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9/11 Remembrance underscores value of service, sacrifice and love

NYPD Leaders Bratton and O’Neill Among the Speakers

September 6, 2016 By Francesca Norsen Tate Brooklyn Daily Eagle
NYPD Commissioner William Bratton was the keynote speaker at Brooklyn Borough Hall’s second annual 9/11 Remembrance Service. Eagle photos by Francesca N. Tate
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Sacrifice, service and love were the recurring themes discussed at Borough Hall’s second annual 9/11 Remembrance Service that Brooklyn Borough President Eric Adams hosted on Tuesday, Sept. 6.

The keynote speaker for the program, which was held a few days before the actual 15th anniversary of the tragedy, was outgoing NYPD Commissioner William Bratton. Joining him were other NYPD leaders, including James P. O’Neill, NYPD’s chief of department, who will be succeeding Bratton later this year; Benjamin Tucker, first deputy commissioner of the NYPD; FDNY Commissioner Daniel A. Nigro; and Col. Peter Sicoli, commander of the U.S. Army Garrison at Fort Hamilton.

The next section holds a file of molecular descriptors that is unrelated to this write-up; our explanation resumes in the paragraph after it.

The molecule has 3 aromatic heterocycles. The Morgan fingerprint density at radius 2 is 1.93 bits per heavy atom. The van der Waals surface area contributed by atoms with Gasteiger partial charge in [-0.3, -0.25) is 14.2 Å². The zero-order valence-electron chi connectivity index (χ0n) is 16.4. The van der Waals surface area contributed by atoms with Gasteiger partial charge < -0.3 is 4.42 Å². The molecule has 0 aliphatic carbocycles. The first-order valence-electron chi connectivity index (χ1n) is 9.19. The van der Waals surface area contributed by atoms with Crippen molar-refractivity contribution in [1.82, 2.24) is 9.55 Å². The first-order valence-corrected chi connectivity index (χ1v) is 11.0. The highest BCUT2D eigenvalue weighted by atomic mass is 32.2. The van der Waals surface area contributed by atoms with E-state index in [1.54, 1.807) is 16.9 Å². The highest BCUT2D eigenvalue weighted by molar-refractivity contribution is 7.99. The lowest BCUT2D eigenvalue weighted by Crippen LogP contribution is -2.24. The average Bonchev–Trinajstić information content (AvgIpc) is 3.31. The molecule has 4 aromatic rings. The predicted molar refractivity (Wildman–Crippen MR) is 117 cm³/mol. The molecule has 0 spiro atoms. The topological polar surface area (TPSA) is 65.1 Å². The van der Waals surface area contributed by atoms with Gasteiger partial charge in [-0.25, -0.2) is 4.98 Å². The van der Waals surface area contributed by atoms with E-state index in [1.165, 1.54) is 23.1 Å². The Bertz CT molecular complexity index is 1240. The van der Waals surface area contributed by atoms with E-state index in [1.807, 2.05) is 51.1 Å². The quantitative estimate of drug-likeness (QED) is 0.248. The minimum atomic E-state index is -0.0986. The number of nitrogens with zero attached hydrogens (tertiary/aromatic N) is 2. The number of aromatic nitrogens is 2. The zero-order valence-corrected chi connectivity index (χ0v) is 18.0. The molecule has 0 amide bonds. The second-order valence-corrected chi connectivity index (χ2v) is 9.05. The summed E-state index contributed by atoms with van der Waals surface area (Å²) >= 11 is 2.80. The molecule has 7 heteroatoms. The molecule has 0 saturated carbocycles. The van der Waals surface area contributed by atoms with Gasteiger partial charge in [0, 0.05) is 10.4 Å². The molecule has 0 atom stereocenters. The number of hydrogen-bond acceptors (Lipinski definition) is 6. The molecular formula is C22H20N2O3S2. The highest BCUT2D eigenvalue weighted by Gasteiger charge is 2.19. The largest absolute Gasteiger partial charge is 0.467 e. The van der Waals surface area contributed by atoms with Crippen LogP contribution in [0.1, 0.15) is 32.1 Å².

Each speaker reflected on the unfolding events of Sept. 11, 2001 and expressed how haunted they remain by the image of planes flying through clear blue skies over the New York skyline. Bratton said that in the wake of the tragedy, the men and women of the NYPD and other branches of safety personnel continue serving. “It’s what we do,” he declared.

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Likewise, Dr. Rabbi Alvin Kass, chief NYPD chaplain, who led the opening invocation, said that love is the thread that binds people together.

Family members of two of the Sept. 11 victims spoke in detail about the last time they got to speak with their loved ones. Vernon A. Richard, II, son of the late FDNY Capt. Vernon Richard, described the special bond he had with his father. Evelyn Zelmanowitz, family member of the late Abe Zelmanowitz, recounted in detail the series of events taking place on 9/11 as Abe tried to evacuate the Twin Towers.

FDNY Commissioner Daniel A. Nigro saluted the memory of the first-responders and rescue personnel and all of those who died after 9/11, of illnesses caused by exposure to the toxins in the Ground Zero debris.

Moments of silence were observed for the times of the South Tower and North Tower collapses, respectively. The flags atop the Borough Hall Rotunda were lowered and the families present placed a Remembrance Wreath next to the podium.


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